The New Religion of The OA

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Kristin Devine

Kristin is a geek, a libertarian, and a domestic goddess. She lives in a wildlife refuge in rural Washington state with too many children and way too many animals and works with women around the world as a fertility counselor. There's also a blog which most people would very much disapprove of https://atomicfeminist.com/

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12 Responses

  1. Avatar veronica d says:

    I recall liking the first season, although I watched a while back and don’t remember the details. (I have ADHD memory, so I mostly drift in vague impressions of the past.)

    I recall liking how the presented the trans-masc character. He was clearly dealing with gender identity issues, but he felt neither like “cis people preaching about trans stuff,” nor like the sexual preoccupations of cis people being expressed through fictional trans people, neither of which really work.

    (After a bit of Googling, it turns out they hired an actual trans-dude to play the part, which probably has a lot to do with it — inasmuch as an actor can bring their life experience to the role, and perhaps give feedback to the writers. Anyway, yay!)

    I should catch season 2. Maybe I can convince my gf to give it a shot this weekend.Report

    • Avatar atomickristin in reply to veronica d says:

      YES that’s exactly what I liked about it. I really thought it was well done. I also liked the nature of the relationship between the trans person and the gay man, in that they weren’t assumed to be natural allies or best buds (I find there to be an assumption with cis people that gay and trans interests are always fully aligned)

      Thanks for reading and I hope you swing by to tell me what you thought after Season 2. 🙂Report

  2. Avatar George Turner says:

    Season 2 starts with quite a jump and it takes and episode or two to get re-anchored, and that works really well for the viewer.

    The OA’s writers are very good at crafting a fascinating story, world building, character development, and conveying it all through the intricacies of storytelling. Those are things that Hollywood has been struggling with and frequently failing at on many high profile, big budget efforts. The OA is a welcome relief for anyone whose been frustrated by shows that weren’t well thought out, were poorly executed, or were just the same-old thing churned out by a low-rent script factory.Report

    • Avatar atomickristin in reply to George Turner says:

      Agreed, and so my caveat is that people shouldn’t go in expecting something like the mainstream. Many people who hated the show were just expecting something different, I think. (which is on Netflix for maybe not marketing it as they should have)Report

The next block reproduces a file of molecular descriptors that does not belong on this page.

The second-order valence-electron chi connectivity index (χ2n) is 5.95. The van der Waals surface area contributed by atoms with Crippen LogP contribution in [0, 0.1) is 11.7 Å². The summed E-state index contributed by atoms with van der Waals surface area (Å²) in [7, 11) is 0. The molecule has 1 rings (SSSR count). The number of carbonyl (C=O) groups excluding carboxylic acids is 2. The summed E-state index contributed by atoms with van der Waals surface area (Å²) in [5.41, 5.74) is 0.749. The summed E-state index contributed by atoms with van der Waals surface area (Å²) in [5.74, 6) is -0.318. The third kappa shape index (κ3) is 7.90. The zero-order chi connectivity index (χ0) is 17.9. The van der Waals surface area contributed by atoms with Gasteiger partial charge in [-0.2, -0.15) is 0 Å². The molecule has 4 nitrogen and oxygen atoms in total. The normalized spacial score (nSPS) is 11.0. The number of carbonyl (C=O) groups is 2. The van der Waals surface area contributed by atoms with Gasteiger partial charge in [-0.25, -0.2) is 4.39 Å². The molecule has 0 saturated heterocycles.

3. Avatar Marchmaine says:

    Ok, so they had a complete thought and executed their (weird) vision to conclusion?

    I’d give that a look – I’m a bit burnt out on the whole, “Hey, we’ve got deep metaphysical thoughts that are also 100% driven by internet fan [dis-]service” people (we know who they are).

    In the end the Gnosticism of the Matrix was pretty syrupy… but hey, at least its an ethos.Report

    • Avatar George Turner in reply to Marchmaine says:

      I would liken The OA to Stranger Things, but without the retro settings, kitschy gimmicks, giant monsters, and irritating childhood behavior. Looking back on them, I’d say The OA was a much better show.

      The OA has at least one more season coming, but it does such a wonderful job of wrapping things up, while leaving some questions to ponder on, that I wasn’t even foreseeing a second season, a season which turned out to be deeper and more interesting than the first.Report

    • Avatar atomickristin in reply to Marchmaine says:

      If it had been that (preaching the fanservice of the Internet) I’d not have liked it (and my husband is super sensitive to that and would never have kept watching)

      It is like a vision, of something, not sure if it’s just fiction or if there’s an underlying philosophy to it…but ~I~ saw a philosophy/worldview there that appealed to me even if the creators weren’t intending that. 🙂 thanks for reading.Report

      • Avatar George Turner in reply to atomickristin says:

        What I liked was that it was not a very familiar plot or theme.

        It reminds me somewhat of Peter F Hamilton’s Night’s Dawn Trilogy, an epic space opera that includes all the usual bits about star ships, planetary colonies, space habitats, and AI, but centered on an unusual premise for sci fi.

        *Night’s Dawn spoilers ahead*

        Biblical Hell for evil people is a real, a function of thermodynamics and entropy.

        In the books, an odd multi-dimensional alien species encountering a human during a homicide and accidentally opened a gateway to Hell that let the condemned souls spread and take over like a zombie virus, but with crazy energistic powers. Most of them, being largely psychopaths, couldn’t organize themselves very well, but some, like Al Capone, were natural planners and organizers. The result is lots of fascinating fun as a highly advanced humanity wrestles with fundamental questions that they have trouble believing, much less understanding.

        * end spoilers *

        I also felt superficial similarities between The OA and Altered States (1980).Report

  4. >The Lady or the Tiger

    The Raymond Smullyan book? Or another one? I hope it’s the Smullyan one. Or maybe I don’t because it means I have something else important to readReport

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